Restaurants or other "eat-out" establishments, and emergency food supply locations such as homeless shelters, the Salvation Army, food banks, Meals-on-Wheels, or reduced-school lunch programs were not included in the definition of "food store". The vast majority of food is still purchased from food stores, and despite the increase in "eating-out" and food bank usage, the food stores remain an important component of the urban food system. Grocery store costs fall in-between the more expensive "dining-out" option and the free emergency food sources, but this is only when evaluating cost in economical terms, not necessarily time or effort.
The researcher visited each store during the period of December 6, 2001 to January 14, 2002. Upon arriving at a store the manager or owner was approached, given an explanatory letter, and informed about this research project (Appendix 1). Permission to look about the store and gather data was requested and granted at all stores.
The data gathered for each store included: store name, address, hours of operation, acceptance of food stamps and WIC, the approximate size of the store, and date visited (Appendix 2). Then, using a list of 42 food items, it was noted whether the store had each item, and if so, the most cost-efficient item's price, unit size, and brand (Appendix 3).
The list of 42 food items were drawn from Hogbin, et al. (1999), a USDA listing of low-budget and healthy food purchases for a family of four for a two-week period. Items for this study were chosen that appeared on both weeks of the two-week "grocery lists" suggested by the USDA. The format (i.e. frozen, fresh, packaged, canned, etc.) of the food item was preserved with the recommendations while surveying, for example only frozen peas, canned green beans, and fresh carrots, and so forth. There were only two variances on this rule-liquid orange juice was accepted, and both dry and canned kidney beans. During the surveying, a few previously unspecified restrictions on varieties and flavors were made: white or wheat bread loafs, spaghetti noodles, any form of turkey or chicken, and Italian salad dressing.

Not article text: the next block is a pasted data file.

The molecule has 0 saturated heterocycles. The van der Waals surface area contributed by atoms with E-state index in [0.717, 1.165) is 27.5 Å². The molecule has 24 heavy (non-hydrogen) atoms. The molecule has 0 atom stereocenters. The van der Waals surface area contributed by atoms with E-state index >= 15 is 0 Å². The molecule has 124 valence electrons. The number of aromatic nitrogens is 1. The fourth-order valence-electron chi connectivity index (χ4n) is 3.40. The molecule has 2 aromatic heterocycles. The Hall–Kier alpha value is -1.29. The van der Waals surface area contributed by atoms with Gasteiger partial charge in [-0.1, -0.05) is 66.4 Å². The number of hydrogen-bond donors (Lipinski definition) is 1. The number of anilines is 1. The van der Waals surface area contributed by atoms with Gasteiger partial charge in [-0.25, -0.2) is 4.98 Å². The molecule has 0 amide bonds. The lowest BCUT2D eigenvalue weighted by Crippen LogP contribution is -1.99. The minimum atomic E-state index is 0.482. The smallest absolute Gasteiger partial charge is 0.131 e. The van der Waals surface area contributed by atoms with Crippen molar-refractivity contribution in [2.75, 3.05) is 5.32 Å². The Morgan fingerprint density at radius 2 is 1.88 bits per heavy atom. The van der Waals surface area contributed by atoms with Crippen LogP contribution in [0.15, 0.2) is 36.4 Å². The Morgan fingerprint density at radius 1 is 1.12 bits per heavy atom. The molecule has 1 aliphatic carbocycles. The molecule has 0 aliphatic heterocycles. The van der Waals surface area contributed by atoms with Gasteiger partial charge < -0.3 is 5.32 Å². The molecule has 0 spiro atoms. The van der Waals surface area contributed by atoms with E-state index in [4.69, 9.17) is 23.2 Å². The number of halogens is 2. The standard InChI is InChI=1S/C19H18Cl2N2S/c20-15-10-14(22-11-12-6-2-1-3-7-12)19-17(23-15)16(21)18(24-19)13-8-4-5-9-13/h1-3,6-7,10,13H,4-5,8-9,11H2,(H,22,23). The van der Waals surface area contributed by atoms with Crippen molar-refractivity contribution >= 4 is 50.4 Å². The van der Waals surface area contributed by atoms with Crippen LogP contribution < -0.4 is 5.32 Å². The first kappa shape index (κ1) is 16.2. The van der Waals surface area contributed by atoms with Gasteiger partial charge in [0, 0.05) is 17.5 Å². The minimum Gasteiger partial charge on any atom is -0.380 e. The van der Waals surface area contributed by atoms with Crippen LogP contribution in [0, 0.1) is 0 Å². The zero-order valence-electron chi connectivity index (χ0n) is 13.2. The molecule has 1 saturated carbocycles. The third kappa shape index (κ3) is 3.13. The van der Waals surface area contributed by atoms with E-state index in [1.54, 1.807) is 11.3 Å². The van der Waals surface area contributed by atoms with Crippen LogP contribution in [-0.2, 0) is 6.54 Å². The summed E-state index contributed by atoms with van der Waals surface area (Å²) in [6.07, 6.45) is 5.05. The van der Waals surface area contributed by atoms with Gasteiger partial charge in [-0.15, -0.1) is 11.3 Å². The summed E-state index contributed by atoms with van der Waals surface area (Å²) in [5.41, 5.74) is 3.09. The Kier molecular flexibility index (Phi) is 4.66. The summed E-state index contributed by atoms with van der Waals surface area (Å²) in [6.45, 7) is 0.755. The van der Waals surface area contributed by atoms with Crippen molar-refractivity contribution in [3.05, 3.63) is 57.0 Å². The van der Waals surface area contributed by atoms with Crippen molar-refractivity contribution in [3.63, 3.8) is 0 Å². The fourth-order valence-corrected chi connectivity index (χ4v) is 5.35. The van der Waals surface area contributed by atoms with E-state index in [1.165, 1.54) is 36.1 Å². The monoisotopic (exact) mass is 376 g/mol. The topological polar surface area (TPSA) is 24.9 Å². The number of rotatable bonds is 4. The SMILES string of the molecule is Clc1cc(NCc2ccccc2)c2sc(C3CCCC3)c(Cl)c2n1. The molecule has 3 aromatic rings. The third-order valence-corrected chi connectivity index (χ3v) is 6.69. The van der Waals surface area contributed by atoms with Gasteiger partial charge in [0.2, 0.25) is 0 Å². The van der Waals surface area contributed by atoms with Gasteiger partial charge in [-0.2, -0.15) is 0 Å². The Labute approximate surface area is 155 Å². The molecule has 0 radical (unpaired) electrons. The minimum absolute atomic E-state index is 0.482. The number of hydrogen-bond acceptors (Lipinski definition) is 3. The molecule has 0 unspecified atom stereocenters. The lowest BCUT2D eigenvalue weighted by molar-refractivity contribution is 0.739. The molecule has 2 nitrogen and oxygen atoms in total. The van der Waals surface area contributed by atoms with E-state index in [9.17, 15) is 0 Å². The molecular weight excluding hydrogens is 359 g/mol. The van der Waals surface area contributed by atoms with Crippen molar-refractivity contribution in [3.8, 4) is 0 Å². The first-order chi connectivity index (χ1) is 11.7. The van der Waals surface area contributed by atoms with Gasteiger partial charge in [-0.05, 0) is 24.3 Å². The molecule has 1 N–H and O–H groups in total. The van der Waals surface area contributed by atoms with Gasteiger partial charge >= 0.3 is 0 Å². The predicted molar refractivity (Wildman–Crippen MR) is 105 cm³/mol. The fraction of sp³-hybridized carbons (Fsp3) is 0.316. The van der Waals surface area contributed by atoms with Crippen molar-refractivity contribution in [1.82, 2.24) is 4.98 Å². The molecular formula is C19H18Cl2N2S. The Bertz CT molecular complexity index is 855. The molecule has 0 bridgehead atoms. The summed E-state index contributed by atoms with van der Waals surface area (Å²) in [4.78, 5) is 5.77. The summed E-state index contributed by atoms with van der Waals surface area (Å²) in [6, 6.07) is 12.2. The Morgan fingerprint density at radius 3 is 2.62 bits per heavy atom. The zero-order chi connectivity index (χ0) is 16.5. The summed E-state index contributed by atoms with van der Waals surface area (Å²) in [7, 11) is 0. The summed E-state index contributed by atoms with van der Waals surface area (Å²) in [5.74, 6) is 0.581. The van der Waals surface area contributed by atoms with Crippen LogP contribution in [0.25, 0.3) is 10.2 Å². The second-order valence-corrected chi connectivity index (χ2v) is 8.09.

The researcher used the ArcView extension "Network Analyst" to determine service areas of the food stores. It traverses the available roads and routes, finding how far away one can be from a given store in order to reach it in a certain amount of time or distance. Network Analyst uses the concept of the "Manhattan distance" that is only established routes. It eliminates distance calculated "as the crow flies", which is sometimes a possibility for non-automobile travel.
All the demographic information comes from the 1990 US Census and relies upon the proportion of block group that fell within a given service area. Thus, if a service area happened to contain one-quarter of a specific block group that had a 4000-person population, it was assumed that the population was evenly distributed, and thus 1000 people of that block group were within the store's service area.
 The table explaining poverty threshold can be found on the Internet here: http://www.census.gov/hhes/poverty/threshld/thresh90.html